A version of this piece appeared in the ABC's “Unleashed” on 28 April 2009.
A young man gets lost in the bush. The terrain is rugged, but he's not far from major centres of population. He makes numerous mobile phone calls to emergency services, seeking help. Eight days later, his body is recovered.
The behaviour of the 000 operators could be seen as outrageous. In my view, it was inevitable.
I'm no expert, just a retired public servant who worked with people in call centres and heard from them what they had to put up with. I retired early, in part because I saw the area in which I worked going the same way. What follows is predicated on my experiences being representative.
Call centre operators get a database of scripted responses. The system is configured, if not designed, to prevent anything being done that hasn't previously been thought up and approved. Operators are trained not to give a response that isn't in the system. If the problem doesn't match one of the available responses, the caller may be given one of them anyway. Usually, they'll give up – or hang up before realising that their question hasn't been answered. Sometimes, that realisation takes quite a while. But the operator has a completed call on their record.
An operator who's found to have given an answer that isn't in the system will be disciplined. If they're casual, they may find that they get fewer hours or none at all.
It acts as a winnowing process. The outcome is a workforce predominantly of operators who can't think for themselves, have learned not to or don't bother.
Phone calls are not alone in being scripted. At times, I've had access to similar systems for phone calls, paper mail and email; for both responding to the incoming and generating the outgoing. Over the years, control tightened. Flexibility to respond to individual needs declined, along with job satisfaction.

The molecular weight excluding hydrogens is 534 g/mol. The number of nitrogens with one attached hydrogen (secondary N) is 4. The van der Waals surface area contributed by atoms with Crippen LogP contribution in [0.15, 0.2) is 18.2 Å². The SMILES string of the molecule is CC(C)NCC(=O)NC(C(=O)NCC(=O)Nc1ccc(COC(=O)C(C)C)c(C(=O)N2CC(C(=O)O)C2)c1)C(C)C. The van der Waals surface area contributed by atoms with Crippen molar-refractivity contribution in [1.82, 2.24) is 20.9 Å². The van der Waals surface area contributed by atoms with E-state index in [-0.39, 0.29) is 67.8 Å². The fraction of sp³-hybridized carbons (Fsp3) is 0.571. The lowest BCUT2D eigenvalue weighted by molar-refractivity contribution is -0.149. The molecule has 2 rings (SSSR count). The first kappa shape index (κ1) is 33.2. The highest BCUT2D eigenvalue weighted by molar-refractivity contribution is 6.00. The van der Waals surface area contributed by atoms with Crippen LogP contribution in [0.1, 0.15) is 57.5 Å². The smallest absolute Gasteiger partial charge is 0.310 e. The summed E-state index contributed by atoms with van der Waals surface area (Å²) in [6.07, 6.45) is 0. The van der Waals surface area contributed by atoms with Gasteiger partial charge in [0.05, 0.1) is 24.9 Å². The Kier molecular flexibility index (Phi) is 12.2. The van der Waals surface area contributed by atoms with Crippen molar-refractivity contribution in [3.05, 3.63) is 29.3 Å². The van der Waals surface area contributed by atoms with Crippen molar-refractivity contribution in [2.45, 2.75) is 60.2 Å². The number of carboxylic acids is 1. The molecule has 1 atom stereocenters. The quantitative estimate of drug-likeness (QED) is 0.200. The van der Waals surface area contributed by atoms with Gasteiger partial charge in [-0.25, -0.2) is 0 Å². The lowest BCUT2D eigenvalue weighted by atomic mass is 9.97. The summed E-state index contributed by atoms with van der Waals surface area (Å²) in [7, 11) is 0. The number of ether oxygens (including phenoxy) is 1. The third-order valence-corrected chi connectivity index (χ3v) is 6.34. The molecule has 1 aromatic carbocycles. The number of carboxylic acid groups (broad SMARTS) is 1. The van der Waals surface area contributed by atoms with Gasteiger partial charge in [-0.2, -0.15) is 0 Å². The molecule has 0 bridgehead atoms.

Working the phones is mentally debilitating. When the calls are routine, stress is aggravated by time constraints. An operator who doesn't complete the required number of calls will have questions to answer. If a single call isn't completed within the required time, there may be consequences. The reaction is predictable. A call that's going on too long, might be 'inadvertently' cut off. An operator might deliberately offend a caller, to 'encourage' them to hang up. Though I served time on the phones, what I experienced is nothing compared to what I heard from the call centre.
Fatigue quickly sets in. After two to three hours on the phones, I was generally in a daze. What I put up with was mild compared to a call centre – and an emergency service is a particular type of call centre. In that environment, I imagine that effective endurance could be measured in minutes.
Managing stress and fatigue takes skill, sensitivity and resources. Fatigue builds with time but a single, particularly demanding, call can substantially accelerate the process. Management needs flexibility to rest people as required; to take an exhausted operator off-line and even send them home (on full pay, so they're not motivated to stay when they should go), if necessary. Cost cutting doesn't support that indispensable flexibility.
So, who's to blame? The operators are what they were selected and trained, on our behalf, to be. They're also subject to constraints imposed from above. Something similar can be said, all the way up the line through managers and department heads, to those who control the purse strings: our elected representatives.
We whinge about taxes. Our whining motivates governments to reduce taxation below what's needed. We are responsible, not only for electing our representatives, but for the size of the purse whose strings they control. They're reduced to doing whatever will most cheaply give the appearance of delivering the services we demand.
Who's ultimately responsible for the performance of the 000 operators? We, the electors and (reluctant) taxpayers.
We've been given a lesson on the price of parsimony. Though we might heed it in the short term, history suggests that we won't learn the lesson.
This work by David Boxall is licensed under a Creative Commons Attribution-ShareAlike 3.0 Unported License